Why You Should Visit:
A peaceful respite from the world outside, enhanced by many beautiful works of art.

Walk the labyrinth (circular, meditative food path) outside before entering, and walk an additional one inside. Also, check out the beautiful stained glass (sunny evenings are gorgeous).

Opening Hours:
Mon-Fri: 7am-6pm; Sat: 8am-6pm; Sun: 8am-7pm
Sight description based on wikipedia

Walking Tours in San Francisco, California

Create Your Own Walk in San Francisco

Create Your Own Walk in San Francisco

Creating your own self-guided walk in San Francisco is easy and fun. Choose the city attractions that you want to see and a walk route map will be created just for you. You can even set your hotel as the start point of the walk.
Gay Walking Tour

Gay Walking Tour

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Tour Duration: 3 Hour(s)
Travel Distance: 6.5 Km or 4 Miles
Japantown Walking Tour

Japantown Walking Tour

Japantown in San Francisco is the oldest Japanese community in the continental United States. The first Japanese immigrants came to San Francisco in the 1860s. Located in the heart of San Francisco, this six block area is a colorful, friendly community, that is home to some of the best Japanese cultural, eating and entertainment venues in the United States. Take this tour to explore most visited...  view more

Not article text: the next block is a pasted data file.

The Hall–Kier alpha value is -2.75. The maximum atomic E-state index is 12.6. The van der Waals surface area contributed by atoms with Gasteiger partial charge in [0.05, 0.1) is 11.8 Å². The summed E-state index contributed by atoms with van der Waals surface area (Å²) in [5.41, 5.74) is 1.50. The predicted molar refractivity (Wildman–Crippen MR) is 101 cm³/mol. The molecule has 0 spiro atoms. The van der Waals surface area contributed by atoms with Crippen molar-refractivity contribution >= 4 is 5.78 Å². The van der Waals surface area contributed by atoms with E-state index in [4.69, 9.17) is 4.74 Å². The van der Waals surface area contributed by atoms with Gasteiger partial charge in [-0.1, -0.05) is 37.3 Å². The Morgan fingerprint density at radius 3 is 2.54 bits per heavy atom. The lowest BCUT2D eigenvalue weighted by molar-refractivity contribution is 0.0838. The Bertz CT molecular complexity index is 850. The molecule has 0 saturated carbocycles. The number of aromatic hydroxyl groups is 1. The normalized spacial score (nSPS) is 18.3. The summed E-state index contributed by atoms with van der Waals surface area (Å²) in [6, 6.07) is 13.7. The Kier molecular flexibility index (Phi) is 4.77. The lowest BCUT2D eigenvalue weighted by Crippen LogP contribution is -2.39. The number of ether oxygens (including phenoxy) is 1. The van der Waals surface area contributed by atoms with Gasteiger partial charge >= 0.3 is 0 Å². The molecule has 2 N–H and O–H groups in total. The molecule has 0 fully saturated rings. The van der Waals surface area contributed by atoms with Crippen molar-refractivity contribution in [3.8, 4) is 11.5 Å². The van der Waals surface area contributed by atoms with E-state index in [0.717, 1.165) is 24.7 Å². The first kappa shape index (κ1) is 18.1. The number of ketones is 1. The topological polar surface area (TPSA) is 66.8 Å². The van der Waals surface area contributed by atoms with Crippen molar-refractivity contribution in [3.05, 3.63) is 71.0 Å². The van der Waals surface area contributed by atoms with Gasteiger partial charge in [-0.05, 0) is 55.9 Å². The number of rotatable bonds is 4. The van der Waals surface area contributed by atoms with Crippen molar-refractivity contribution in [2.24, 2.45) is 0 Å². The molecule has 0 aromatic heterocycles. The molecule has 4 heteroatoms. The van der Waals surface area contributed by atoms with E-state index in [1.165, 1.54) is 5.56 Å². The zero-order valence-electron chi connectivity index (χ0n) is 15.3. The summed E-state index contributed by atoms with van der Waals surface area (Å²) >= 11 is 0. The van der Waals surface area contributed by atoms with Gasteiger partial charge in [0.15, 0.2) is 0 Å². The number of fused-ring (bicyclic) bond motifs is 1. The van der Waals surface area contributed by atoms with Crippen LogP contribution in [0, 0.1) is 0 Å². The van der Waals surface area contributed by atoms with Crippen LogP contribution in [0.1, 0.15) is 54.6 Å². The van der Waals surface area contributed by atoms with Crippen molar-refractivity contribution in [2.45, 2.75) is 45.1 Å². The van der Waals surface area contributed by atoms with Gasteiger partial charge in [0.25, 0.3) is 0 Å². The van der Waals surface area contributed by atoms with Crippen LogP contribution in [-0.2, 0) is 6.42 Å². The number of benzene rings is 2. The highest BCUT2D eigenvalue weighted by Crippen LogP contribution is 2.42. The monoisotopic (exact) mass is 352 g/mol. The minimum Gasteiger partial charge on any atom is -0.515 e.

Tour Duration: 1 Hour(s)
Travel Distance: 0.7 Km or 0.4 Miles
SoMa/Civic Center Nightlife

SoMa/Civic Center Nightlife

Home to some of the most exciting clubs and bars found the world over, the Nightlife Tour in San Francisco features a wide selection of hot spots to dance the night away. Being a major metropolitan area with a diverse community, the range of musical flavors available here is truly astounding. Whether looking for top DJs or big name music acts, or just a solid local talent spinning your favorite...  view more

Tour Duration: 1 Hour(s)
Travel Distance: 2.2 Km or 1.4 Miles
Telegraph Hill Area Walking Tour

Telegraph Hill Area Walking Tour

Telegraph Hill offers an unexpected and delightful getaway in the heart of San Francisco. The name Telegraph Hill came from a structure built on the top of the hill in the mid-1800s, which would visually signal the city with regard to the type of vessels passing through the Golden Gate. It is famous for the spectacular stairways that traverse some of the city's most charming terrain, and for...  view more

Tour Duration: 1 Hour(s)
Travel Distance: 1.7 Km or 1.1 Miles
Fisherman's Wharf Walking Tour

Fisherman's Wharf Walking Tour

Fisherman's Wharf neighborhood is home to world-class entertainment opportunities in San Francisco. The historic tourist attractions make the area a popular place to visit. Fisherman's Wharf is an important center of the city's historic fishing industry. Take this walking tour to explore the most visited sights in Fisherman's Wharf.

Tour Duration: 1 Hour(s)
Travel Distance: 1.8 Km or 1.1 Miles
Union Square Walking Tour

Union Square Walking Tour

Union Square is known as San Francisco's most popular shopping destination and the third largest shopping area in the United States. In addition to that, Union Square features many amazing restaurants, theaters and a wonderful concentration of fine art galleries. Take this walking tour to explore Union Square's main tourist attractions.

Tour Duration: 2 Hour(s)
Travel Distance: 2.6 Km or 1.6 Miles